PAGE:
Don’t worry, you can reap the bennies even if you don’t have a green thumb
Just being outside, whether you’re gardening, exercising, or simply taking a stroll, is a great mood booster. But getting your hands dirty in the garden is so effective at combating depression, stress, and anxiety that it’s often used in “horticultural therapy” at psychiatric hospitals.
So if you feel like your energy levels are dropping or you’re just too stressed out at work, plant yourself a good-mood garden. You’ll not only get the benefits of a little garden therapy, but you’ll benefit from the mood-boosting nutrients present these healthy foods, too. Turns out, certain vegetables and herbs are rich in antidepressant compounds and minerals that can take the edge off a bad day and even help alleviate full-blown depression.
Here’s a guide to get you started—10 of the most potent antidepressant foods and herbs, and how to grow them anywhere.
Why You Should Eat It: All types of chard are packed with magnesium, a nutrient essential for the biochemical reactions in the brain that boost your energy levels. In fact, magnesium deficiency is a common condition among people diagnosed with clinical depression.
Why You Should Eat It: The anthocyanin antioxidants in rare—but tasty!—blue potatoes reduce inflammation that can lead to bad moods. Their skin is also packed with iodine, which helps stabilize thyroid hormone levels, thus warding off mood swings.
Why You Should Eat It: Tomato skin is rich in lycopene, a phytonutrient that actually stops the buildup of pro-inflammatory compounds linked to depression. Because lycopene lives in tomato skins, the best way to get it is through cherry tomatoes, whose smaller surface area means you’ll eat more skin than if you eat a full-size tomato.
BLACK EYED PEAS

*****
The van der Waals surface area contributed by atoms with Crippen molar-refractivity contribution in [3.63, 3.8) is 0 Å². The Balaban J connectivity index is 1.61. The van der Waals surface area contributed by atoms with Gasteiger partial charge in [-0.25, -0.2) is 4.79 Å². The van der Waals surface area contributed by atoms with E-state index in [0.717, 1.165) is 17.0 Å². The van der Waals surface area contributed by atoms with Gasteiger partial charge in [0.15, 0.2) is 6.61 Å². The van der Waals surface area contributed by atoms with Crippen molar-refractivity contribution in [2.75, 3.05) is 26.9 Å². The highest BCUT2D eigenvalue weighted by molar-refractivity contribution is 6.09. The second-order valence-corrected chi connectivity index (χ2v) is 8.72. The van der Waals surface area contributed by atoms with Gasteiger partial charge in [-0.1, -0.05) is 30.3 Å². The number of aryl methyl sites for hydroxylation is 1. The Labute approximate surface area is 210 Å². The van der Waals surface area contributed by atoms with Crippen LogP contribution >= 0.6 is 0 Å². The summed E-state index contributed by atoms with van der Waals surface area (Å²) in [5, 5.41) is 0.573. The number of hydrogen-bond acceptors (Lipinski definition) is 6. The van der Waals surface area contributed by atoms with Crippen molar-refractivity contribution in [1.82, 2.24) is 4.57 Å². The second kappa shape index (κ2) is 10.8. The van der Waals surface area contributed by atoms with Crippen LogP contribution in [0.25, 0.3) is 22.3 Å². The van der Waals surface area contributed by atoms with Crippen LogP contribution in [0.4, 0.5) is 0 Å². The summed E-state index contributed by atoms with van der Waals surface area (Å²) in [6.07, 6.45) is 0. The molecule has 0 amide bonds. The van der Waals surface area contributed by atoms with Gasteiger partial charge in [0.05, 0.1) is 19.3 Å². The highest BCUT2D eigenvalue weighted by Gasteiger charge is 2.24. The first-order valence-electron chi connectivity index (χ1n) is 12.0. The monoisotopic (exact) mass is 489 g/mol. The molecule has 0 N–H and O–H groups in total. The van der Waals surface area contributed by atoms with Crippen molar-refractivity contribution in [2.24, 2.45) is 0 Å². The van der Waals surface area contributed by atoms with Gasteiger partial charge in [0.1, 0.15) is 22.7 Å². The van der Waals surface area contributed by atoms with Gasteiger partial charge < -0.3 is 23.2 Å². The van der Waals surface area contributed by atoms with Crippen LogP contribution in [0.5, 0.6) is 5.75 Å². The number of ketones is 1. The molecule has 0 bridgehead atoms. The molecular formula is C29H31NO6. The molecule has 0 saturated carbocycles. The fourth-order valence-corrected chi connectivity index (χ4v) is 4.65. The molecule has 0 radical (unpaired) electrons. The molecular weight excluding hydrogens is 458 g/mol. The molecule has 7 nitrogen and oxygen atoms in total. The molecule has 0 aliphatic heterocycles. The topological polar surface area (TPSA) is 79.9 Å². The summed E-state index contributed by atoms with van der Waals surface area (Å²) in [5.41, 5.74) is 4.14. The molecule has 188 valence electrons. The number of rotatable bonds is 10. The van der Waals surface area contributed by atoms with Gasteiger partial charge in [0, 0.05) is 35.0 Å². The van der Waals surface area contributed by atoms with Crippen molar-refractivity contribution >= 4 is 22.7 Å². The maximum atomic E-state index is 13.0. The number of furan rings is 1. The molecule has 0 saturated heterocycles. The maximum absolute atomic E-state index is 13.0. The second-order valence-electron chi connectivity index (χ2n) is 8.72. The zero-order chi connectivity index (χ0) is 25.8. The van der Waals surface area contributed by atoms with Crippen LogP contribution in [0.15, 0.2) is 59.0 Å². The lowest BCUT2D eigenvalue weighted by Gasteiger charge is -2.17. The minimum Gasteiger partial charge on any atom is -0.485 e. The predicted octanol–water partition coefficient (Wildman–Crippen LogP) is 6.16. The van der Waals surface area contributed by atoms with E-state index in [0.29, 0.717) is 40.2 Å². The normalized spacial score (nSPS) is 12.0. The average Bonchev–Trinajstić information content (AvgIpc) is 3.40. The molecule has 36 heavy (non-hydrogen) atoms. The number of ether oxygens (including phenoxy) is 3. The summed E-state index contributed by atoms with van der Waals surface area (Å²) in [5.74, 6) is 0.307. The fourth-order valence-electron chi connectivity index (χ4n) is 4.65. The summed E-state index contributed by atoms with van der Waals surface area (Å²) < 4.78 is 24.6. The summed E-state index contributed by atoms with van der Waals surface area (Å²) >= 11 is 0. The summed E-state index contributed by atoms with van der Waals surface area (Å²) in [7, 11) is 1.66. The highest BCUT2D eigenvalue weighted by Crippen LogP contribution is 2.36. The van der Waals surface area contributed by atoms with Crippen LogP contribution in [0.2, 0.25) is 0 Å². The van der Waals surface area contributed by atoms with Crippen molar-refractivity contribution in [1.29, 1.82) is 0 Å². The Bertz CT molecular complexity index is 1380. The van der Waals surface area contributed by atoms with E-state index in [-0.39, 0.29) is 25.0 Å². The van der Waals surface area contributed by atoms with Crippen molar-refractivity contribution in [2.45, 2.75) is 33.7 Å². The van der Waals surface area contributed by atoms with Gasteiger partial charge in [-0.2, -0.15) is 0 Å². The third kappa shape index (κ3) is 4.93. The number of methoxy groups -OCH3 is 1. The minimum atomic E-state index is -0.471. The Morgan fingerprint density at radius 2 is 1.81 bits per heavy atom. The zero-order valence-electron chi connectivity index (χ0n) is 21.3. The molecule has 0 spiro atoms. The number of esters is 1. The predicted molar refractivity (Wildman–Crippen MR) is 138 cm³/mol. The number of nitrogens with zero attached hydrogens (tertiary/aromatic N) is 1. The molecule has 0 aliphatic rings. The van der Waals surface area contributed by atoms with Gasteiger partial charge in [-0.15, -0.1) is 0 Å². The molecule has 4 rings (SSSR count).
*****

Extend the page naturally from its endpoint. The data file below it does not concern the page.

Why You Should Eat It: Black-eyed peas have some of the highest levels of folate of any vegetable. It’s thought that folate plays a role in creating dopamine, serotonin, and norepinephrine, three brain chemicals that, when absent, can make you forgetful, irritable, and unable to sleep.
Why You Should Eat It: Oregano is rich in caffeic acid, quercitin, and rosmarinic acid, all components that combat depression, fatigue, and anxiety.
Why You Should Eat It: Sunflower seeds are a great source for the antidepressant phenylalanine, an amino acid the body turns into norepinephrine.
Why You Should Drink It: There’s a reason a cup of chamomile tea just before bed helps you sleep. (Chamomile is one of these 8 foods that help you fall asleep fast.) Just like oregano, it’s rich in stress-reducing caffeic acid and quercitin, but it tastes much better in the form of tea, which you can make from your garden herbs by steeping chamomile flowers in boiling water for about 10 minutes.
Why You Should Eat It: Evening primrose is technically a wildflower. Its seeds have the highest levels of tryptophan (which your body uses to make mood-boosting serotonin) of any plant. In the fall, when the flowers mature, the flowers’ seed pods begin to fill up. Harvest a few and grind them as you would flaxseed into your favorite dishes.
Why You Should Smell It: Gardens don’t have to be all about edibles (even though you can eat lavender). According to the University of Maryland Medical Center, aromatherapy treatments involving lavender and a few other herbs are often used to supplement depression treatments, because the scent is so relaxing.
Why You Should Drink It: The most famous herbal antidepressant, St. John’s Wort contains compounds similar to those found in Prozac. The flowers and leaves are the most valuable part of the plant and can be brewed into a tea that will calm you down and boost your mood. Just note that St. John’s wort has many adverse drug interactions, so check with a pharmacist if you’re on any medications.